The orchestra of the Winter Garden—where the musical based on Sylvester Stallone’s iconic 1976 film will open on March 13—has been transformed into a kind of mission control. Half the seats are covered with tables, each a hub for the various departments—choreography, lighting, costume, set design, and on and on—involved in the tech rehearsals that lead up to previews. At the center table sits Alex Timbers, the 35-year-old ringmaster behind this $16.5 million circus, which debuted to rapturous reviews in Hamburg, Germany, in the fall of 2012. Timbers high-fives his production assistants on his way to the stage. “The trick with shows like this is to not get too bogged down in the minutiae or you’ll never get out of tech, like one of those crazy European shows that spend six months to produce 30 minutes of shadow puppetry.” He bounces down the aisle to discuss an errant spotlight, which apparently doesn’t fall under minutiae.
The lights come up, with no fuss or pizazz, on a plainly dressed farmwoman, the endless American heartland stretching behind her. Are we in Oklahoma? Or even Oklahoma!? No, it’s Iowa, but we may be forgiven for thinking of Aunt Eller with her butter churn. And though the thought is quickly dispelled as we learn, in a long musical sequence including barcaroles and waltzes and arias and chorales, that this woman, Francesca, came to the town of Winterset as a war bride from Naples, and that she is beautiful and sad and in a state of perma-longing, the connection to Rodgers and Hammerstein is not irrelevant. The Bridges of Madison County, though based on an insipid novel, is a very serious musical indeed, both rapturous and moral, with a gorgeous score by Jason Robert Brown. It is also one of the few recent Broadway shows to take up the challenge laid down by the great midcentury works of R&H and their cohort: to tell stories that weld important sociological upheavals to personal conflicts and somehow make them sing.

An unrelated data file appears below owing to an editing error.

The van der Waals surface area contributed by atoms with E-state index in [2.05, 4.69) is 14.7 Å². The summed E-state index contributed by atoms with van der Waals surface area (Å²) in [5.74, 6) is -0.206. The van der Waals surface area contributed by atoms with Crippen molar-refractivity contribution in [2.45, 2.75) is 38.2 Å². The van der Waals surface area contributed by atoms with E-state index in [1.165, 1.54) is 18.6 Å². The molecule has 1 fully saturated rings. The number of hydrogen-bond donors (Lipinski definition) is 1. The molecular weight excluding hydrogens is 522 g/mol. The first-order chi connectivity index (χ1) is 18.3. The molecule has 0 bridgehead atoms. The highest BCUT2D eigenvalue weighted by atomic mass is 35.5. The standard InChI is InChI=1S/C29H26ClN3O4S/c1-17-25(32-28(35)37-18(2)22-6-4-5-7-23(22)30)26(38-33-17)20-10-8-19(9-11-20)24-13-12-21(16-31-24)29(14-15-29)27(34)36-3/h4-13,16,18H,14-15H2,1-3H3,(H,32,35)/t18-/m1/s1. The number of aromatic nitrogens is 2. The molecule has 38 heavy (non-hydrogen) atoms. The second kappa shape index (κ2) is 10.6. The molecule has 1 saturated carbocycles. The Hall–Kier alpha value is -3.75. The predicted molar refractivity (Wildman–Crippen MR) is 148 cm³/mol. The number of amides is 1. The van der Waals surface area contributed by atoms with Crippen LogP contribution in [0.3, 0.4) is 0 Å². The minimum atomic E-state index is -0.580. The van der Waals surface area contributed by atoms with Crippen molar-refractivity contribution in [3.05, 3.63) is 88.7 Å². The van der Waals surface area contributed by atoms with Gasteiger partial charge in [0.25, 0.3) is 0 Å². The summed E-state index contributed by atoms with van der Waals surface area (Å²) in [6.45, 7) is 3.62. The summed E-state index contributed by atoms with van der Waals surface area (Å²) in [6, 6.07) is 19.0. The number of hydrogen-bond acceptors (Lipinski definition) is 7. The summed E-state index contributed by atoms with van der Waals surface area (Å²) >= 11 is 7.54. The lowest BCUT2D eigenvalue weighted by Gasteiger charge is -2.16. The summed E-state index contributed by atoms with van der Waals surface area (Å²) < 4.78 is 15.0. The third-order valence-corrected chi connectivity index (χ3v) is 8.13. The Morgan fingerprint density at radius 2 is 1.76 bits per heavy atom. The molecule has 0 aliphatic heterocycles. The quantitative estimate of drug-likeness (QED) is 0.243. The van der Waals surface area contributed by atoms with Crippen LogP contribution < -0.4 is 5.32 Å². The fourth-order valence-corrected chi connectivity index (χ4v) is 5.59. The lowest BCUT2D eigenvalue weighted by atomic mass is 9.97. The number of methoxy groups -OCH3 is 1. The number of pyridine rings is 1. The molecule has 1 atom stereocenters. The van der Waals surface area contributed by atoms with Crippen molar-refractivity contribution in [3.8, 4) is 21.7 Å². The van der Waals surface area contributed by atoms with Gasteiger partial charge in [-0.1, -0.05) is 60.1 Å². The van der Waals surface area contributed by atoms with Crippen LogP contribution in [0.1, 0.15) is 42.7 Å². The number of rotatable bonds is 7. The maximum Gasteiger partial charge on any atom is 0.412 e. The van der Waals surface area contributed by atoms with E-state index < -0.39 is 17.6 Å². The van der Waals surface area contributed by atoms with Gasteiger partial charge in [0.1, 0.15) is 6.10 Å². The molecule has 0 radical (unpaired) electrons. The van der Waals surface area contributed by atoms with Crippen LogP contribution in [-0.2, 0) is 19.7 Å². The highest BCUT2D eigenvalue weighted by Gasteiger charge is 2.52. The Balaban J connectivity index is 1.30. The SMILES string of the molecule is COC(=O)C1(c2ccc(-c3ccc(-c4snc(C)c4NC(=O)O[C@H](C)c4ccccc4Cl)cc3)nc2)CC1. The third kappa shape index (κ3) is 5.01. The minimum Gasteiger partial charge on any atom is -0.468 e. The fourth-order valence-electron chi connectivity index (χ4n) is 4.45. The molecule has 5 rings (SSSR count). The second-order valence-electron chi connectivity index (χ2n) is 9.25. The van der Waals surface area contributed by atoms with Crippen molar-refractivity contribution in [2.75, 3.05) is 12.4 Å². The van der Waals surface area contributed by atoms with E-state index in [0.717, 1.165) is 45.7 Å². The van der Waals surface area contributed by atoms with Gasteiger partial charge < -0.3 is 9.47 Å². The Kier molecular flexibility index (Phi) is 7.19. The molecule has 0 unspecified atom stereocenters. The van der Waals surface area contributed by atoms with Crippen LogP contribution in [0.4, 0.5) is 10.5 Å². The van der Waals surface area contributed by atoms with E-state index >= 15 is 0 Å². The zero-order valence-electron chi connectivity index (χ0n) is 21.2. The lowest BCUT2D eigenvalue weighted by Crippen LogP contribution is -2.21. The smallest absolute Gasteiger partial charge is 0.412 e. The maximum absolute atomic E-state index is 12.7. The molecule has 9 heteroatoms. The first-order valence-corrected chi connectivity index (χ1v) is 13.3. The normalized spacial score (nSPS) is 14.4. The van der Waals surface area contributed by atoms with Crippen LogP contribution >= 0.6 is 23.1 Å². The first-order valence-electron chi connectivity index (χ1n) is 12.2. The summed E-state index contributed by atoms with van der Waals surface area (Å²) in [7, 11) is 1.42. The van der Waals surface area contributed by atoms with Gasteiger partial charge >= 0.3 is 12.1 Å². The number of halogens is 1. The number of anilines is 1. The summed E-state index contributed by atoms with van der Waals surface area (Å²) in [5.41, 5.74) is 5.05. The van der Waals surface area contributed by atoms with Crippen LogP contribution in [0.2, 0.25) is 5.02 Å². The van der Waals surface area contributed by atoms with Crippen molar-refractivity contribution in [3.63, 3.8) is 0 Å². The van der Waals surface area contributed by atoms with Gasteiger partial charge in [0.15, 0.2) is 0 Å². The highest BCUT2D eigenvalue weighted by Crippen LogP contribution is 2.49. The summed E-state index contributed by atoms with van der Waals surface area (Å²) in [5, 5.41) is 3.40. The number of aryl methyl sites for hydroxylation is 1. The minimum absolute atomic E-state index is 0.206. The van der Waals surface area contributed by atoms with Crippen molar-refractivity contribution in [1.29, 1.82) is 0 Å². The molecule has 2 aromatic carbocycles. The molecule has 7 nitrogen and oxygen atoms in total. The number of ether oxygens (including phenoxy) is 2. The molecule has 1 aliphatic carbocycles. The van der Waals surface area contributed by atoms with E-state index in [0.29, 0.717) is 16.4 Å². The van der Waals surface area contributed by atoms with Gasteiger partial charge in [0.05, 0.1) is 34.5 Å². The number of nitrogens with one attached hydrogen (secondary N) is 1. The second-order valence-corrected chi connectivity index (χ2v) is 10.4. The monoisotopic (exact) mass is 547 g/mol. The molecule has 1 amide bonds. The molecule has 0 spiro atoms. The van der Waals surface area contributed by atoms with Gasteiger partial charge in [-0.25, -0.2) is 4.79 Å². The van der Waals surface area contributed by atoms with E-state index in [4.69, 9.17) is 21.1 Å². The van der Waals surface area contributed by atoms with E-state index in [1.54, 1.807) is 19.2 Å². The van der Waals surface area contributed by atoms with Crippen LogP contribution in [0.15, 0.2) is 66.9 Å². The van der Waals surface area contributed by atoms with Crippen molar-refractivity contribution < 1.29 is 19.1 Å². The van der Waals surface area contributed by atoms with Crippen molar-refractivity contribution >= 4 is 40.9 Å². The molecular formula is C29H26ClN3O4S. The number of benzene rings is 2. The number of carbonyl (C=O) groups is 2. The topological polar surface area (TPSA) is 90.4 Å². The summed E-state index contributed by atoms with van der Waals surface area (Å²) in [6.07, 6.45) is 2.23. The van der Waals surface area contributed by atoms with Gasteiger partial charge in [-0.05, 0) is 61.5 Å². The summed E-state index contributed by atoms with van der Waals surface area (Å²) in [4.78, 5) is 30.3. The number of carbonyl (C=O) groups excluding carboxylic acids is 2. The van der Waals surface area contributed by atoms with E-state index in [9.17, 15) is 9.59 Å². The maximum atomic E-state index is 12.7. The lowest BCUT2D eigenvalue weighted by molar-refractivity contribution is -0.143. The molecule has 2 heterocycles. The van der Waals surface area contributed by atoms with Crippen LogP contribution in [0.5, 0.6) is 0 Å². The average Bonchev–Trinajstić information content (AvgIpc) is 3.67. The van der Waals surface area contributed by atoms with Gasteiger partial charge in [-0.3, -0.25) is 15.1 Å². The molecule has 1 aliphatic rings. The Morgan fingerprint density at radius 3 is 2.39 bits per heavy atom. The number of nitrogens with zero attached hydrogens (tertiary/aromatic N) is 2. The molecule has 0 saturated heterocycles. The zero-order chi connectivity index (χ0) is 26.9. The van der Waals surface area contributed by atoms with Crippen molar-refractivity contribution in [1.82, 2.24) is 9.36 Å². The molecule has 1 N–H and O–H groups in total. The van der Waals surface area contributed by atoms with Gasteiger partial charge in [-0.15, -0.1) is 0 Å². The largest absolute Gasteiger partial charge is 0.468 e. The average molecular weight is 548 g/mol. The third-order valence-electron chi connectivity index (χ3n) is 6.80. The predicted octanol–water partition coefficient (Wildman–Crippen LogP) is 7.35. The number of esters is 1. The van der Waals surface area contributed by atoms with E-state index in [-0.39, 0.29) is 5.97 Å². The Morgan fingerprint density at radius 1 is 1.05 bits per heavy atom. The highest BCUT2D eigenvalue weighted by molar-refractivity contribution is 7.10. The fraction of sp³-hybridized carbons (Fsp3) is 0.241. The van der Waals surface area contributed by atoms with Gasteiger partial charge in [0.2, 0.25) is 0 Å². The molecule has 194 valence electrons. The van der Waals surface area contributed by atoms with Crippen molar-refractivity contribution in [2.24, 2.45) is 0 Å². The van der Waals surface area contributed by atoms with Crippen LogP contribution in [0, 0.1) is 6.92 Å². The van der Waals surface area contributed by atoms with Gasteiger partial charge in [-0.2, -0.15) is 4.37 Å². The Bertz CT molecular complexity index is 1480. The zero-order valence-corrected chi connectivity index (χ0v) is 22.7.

I worried when it was announced that k.d. lang, the anti-capitalist chanteuse, would be replacing Fantasia Barrino in After Midnight — a revue I found just about perfect when it opened in November. Not that it seemed likely the producers of such a delicious and tasteful production, celebrating the music and dance styles of the Cotton Club during its heyday, would rotate hordes of has-beens and never-weres into the guest-star role. I wasn’t actually expecting to see, say, Carrot Top, and then Joe Biden. Still, worse has happened on Broadway — I’m looking at you, Chicago. And it wasn’t clear how lang’s demeanor and voice would suit the material, or how lang herself, now 52, would be suited. Not, surely, in Fantasia’s stunning cut-to-there gowns by Isabel Toledo!